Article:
How To Limit Distractions In The Office


Image by: Moresheth
By Michael Sterling

It’s always the priority in every employers mind to keep the flow of productivity in the office. When you are dealing with a huge number of employees, it is easy for things like office drama, outside commitments and favoritism to take over the day to day work duties.

As a business owner, you need to posses more than knowledge and talent, but you must build a keen sense of management. It’s not enough to know about numbers and markets, real success lies in the home front.

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#1) Limit The Interaction

This can go one of two ways. Either you will seem like a dictator who is “anti-fun” in every aspect and is a stickler when it comes employee interaction, or you will be respected as a great manager that makes their employees feel that their talents are much more needed within their departments. Obviously, the latter one is the correct way.

If you have employees that tend to talk to each other more than they work, separate them! But not in a way that makes them feel like they are in first grade, being told by their teacher to switch desks. If there is an open office, a good suggestion is to put them in there by convincing them that their work will be more beneficial in an enclosed space. This makes them feel better about it.

One thing you can do is to limit the usage of Facebook and Twitter, but most people nowadays will resent that. Instead, if you have an online clock-in, you can work with your engineer to allow each computer to access Facebook ONLY when they’re clocked out. That way, they won’t feel as shut out from the world, and the social media distraction will be no more.

#2) Invest In A Great Break Room

By having a state of the art, spacious break room, it will allow your employees to choose it as their “hang out.” When they are standing about around their desks chatting, they will soon realize that it is much more fun in the break room. So what do they do? They take they’re conversation there instead.

By doing this more often, they will subconsciously tell themselves that their desk is for working and the break room is for fun. Slowly they will begin to differentiate the two and apply that principal more often.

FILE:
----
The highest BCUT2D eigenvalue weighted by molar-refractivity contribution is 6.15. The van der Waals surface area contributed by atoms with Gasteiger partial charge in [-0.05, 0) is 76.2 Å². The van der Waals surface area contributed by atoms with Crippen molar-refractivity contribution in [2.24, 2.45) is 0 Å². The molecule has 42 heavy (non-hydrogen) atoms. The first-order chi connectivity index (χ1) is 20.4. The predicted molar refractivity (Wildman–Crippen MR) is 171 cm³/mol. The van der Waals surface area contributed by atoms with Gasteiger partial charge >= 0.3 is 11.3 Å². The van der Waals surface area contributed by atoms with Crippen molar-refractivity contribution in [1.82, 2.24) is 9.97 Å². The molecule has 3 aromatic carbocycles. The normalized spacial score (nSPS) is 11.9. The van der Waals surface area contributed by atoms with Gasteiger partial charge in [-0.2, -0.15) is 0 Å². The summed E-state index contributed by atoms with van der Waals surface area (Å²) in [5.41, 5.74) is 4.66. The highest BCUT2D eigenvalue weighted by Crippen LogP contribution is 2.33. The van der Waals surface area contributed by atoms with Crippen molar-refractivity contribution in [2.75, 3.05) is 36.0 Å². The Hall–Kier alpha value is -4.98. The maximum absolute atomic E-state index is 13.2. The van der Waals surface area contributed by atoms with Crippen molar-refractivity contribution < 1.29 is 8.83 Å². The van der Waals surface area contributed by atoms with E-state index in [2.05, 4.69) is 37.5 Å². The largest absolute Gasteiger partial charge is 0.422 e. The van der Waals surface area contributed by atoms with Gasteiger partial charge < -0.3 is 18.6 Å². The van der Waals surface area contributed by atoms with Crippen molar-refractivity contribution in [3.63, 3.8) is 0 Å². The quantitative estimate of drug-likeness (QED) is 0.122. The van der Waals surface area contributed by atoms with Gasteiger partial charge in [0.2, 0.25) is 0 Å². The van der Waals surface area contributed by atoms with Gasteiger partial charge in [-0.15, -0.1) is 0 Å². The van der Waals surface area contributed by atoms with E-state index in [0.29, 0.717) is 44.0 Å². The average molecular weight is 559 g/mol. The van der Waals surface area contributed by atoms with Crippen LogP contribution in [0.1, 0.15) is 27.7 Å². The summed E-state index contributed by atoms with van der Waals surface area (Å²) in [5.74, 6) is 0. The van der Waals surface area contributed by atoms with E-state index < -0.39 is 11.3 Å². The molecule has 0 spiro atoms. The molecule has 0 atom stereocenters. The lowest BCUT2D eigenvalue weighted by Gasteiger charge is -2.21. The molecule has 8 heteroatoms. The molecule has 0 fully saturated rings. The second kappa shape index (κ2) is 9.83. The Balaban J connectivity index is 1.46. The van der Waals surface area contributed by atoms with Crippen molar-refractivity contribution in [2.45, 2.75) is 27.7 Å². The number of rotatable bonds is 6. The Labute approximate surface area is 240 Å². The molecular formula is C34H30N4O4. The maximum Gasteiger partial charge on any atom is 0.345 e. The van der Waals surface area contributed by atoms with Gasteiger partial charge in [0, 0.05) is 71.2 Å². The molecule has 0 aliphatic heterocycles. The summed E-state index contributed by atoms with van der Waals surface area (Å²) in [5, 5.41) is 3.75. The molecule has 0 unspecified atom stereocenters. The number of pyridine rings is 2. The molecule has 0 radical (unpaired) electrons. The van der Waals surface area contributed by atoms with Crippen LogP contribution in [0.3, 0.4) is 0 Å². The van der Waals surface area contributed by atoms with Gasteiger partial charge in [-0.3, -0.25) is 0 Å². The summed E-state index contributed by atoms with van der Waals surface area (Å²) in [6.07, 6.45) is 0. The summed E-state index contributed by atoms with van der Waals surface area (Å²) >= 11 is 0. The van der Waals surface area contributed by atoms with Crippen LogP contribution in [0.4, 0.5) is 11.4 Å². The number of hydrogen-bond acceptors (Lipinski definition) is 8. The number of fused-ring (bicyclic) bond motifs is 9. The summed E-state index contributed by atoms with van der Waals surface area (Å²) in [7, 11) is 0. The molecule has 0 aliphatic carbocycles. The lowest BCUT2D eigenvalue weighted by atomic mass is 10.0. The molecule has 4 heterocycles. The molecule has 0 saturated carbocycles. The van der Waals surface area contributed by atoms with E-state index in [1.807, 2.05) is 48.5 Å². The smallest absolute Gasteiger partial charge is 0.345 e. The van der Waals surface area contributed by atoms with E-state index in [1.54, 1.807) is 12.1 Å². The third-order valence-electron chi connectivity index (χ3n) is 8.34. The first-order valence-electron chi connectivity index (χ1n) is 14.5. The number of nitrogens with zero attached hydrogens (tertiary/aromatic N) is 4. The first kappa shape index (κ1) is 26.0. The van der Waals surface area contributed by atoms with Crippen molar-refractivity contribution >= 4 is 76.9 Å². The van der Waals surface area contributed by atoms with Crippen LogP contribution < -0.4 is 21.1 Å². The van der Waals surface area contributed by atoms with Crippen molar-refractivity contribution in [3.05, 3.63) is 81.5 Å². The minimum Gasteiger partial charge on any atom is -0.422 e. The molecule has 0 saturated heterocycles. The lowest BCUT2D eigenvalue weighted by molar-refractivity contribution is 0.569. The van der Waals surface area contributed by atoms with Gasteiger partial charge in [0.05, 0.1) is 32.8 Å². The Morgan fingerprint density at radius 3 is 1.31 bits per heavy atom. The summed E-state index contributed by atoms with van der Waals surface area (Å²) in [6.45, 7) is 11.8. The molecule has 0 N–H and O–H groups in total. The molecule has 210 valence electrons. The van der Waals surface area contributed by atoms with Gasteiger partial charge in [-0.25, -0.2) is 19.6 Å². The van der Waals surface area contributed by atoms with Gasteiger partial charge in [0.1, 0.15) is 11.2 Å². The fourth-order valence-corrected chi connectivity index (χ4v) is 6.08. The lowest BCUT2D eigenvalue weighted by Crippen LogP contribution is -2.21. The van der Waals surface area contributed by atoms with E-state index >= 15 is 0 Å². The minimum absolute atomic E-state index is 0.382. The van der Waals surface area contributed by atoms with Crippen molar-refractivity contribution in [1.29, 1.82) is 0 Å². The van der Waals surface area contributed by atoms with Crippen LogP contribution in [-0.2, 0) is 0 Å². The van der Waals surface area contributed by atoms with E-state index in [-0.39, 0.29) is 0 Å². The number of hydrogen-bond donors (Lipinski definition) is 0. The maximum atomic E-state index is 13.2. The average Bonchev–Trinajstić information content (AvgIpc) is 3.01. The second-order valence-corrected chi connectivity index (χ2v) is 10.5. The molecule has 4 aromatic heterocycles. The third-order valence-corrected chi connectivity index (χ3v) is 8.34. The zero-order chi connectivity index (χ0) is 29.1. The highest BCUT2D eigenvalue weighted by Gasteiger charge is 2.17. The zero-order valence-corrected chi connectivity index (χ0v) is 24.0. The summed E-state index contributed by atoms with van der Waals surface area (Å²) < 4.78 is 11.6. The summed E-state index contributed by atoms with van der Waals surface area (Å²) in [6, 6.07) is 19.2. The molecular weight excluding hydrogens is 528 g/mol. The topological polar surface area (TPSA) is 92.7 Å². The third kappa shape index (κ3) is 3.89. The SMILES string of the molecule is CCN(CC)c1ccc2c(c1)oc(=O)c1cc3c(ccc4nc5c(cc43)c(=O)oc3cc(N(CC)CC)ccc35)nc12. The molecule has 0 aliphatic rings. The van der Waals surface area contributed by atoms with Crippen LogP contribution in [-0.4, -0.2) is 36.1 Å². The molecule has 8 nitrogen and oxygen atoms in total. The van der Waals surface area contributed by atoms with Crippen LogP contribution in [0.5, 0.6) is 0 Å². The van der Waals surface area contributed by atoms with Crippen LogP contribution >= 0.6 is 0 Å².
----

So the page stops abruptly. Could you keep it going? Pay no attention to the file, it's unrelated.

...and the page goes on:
#3) Choose Times To Walk Around The Office

Choose an appropriate time to walk around the office. Every thirty to forty-five minutes is a good window. This way, your employees will never know when you will be coming around the corner and will try to stay as close to their desk as possible. When you walk around, ask questions. See if they’re okay or if they need anything.

By making sure that they know you are still “cool,” the walking-around trick won’t seem as invasive.

#4) Take More Heed During Summer Time Activities

According to a recent survey done by Captive Network, 19% of attendance drops during the warm months and 20% of white-collar workers said that their productively significantly decreases. The reason why is pretty self-explainatory. The Summer and Spring are the best times of the year.

People want to go to the beach, they won’t want to be locked up inside an office. Here’s an idea: website like ABN Save.com have great coupons for summer getaways and resorts. Why not hold raffles? It could be for the most attendance or for Employee of the month titles. This way, they feel like they need to work harder in order to get some sort of prize.

Raffles can be a great way to liven up your relationship with your employees. You can ask for suggestions on what they would like to see – you’d be surprised how many people will want to join in on the fun.

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